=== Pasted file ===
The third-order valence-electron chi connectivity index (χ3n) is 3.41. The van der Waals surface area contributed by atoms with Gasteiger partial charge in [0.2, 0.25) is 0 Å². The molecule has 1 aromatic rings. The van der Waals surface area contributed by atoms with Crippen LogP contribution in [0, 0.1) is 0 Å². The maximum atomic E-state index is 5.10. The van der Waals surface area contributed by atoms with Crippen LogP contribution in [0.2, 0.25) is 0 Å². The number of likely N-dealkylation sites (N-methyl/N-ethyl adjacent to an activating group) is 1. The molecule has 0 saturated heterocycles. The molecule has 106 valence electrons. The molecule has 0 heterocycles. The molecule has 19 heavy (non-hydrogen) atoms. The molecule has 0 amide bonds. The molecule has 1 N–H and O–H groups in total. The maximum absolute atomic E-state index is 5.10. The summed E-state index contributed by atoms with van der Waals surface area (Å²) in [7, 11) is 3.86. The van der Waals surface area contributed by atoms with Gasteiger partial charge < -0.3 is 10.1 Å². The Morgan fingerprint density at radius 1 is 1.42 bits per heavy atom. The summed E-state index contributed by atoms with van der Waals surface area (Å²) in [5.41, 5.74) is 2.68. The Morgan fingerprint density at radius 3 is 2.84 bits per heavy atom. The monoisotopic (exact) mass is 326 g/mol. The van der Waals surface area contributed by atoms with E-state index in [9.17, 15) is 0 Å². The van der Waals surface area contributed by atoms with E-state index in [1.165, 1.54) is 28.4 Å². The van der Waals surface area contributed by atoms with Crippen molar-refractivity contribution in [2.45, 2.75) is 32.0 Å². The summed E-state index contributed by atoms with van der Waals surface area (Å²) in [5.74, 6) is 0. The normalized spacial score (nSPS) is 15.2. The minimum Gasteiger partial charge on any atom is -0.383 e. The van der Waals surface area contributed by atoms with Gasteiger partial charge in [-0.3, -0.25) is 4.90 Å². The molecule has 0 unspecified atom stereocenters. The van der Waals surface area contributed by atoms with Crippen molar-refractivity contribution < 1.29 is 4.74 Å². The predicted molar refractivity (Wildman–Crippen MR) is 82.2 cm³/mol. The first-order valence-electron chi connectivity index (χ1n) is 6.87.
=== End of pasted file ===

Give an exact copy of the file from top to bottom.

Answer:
The third-order valence-electron chi connectivity index (χ3n) is 3.41. The van der Waals surface area contributed by atoms with Gasteiger partial charge in [0.2, 0.25) is 0 Å². The molecule has 1 aromatic rings. The van der Waals surface area contributed by atoms with Crippen LogP contribution in [0, 0.1) is 0 Å². The maximum atomic E-state index is 5.10. The van der Waals surface area contributed by atoms with Crippen LogP contribution in [0.2, 0.25) is 0 Å². The number of likely N-dealkylation sites (N-methyl/N-ethyl adjacent to an activating group) is 1. The molecule has 0 saturated heterocycles. The molecule has 106 valence electrons. The molecule has 0 heterocycles. The molecule has 19 heavy (non-hydrogen) atoms. The molecule has 0 amide bonds. The molecule has 1 N–H and O–H groups in total. The maximum absolute atomic E-state index is 5.10. The summed E-state index contributed by atoms with van der Waals surface area (Å²) in [7, 11) is 3.86. The van der Waals surface area contributed by atoms with Gasteiger partial charge < -0.3 is 10.1 Å². The Morgan fingerprint density at radius 1 is 1.42 bits per heavy atom. The summed E-state index contributed by atoms with van der Waals surface area (Å²) in [5.41, 5.74) is 2.68. The Morgan fingerprint density at radius 3 is 2.84 bits per heavy atom. The monoisotopic (exact) mass is 326 g/mol. The van der Waals surface area contributed by atoms with E-state index in [9.17, 15) is 0 Å². The van der Waals surface area contributed by atoms with E-state index in [1.165, 1.54) is 28.4 Å². The van der Waals surface area contributed by atoms with Crippen molar-refractivity contribution in [2.45, 2.75) is 32.0 Å². The summed E-state index contributed by atoms with van der Waals surface area (Å²) in [5.74, 6) is 0. The normalized spacial score (nSPS) is 15.2. The minimum Gasteiger partial charge on any atom is -0.383 e. The van der Waals surface area contributed by atoms with Gasteiger partial charge in [-0.3, -0.25) is 4.90 Å². The molecule has 0 unspecified atom stereocenters. The van der Waals surface area contributed by atoms with Crippen molar-refractivity contribution < 1.29 is 4.74 Å². The predicted molar refractivity (Wildman–Crippen MR) is 82.2 cm³/mol. The first-order valence-electron chi connectivity index (χ1n) is 6.87.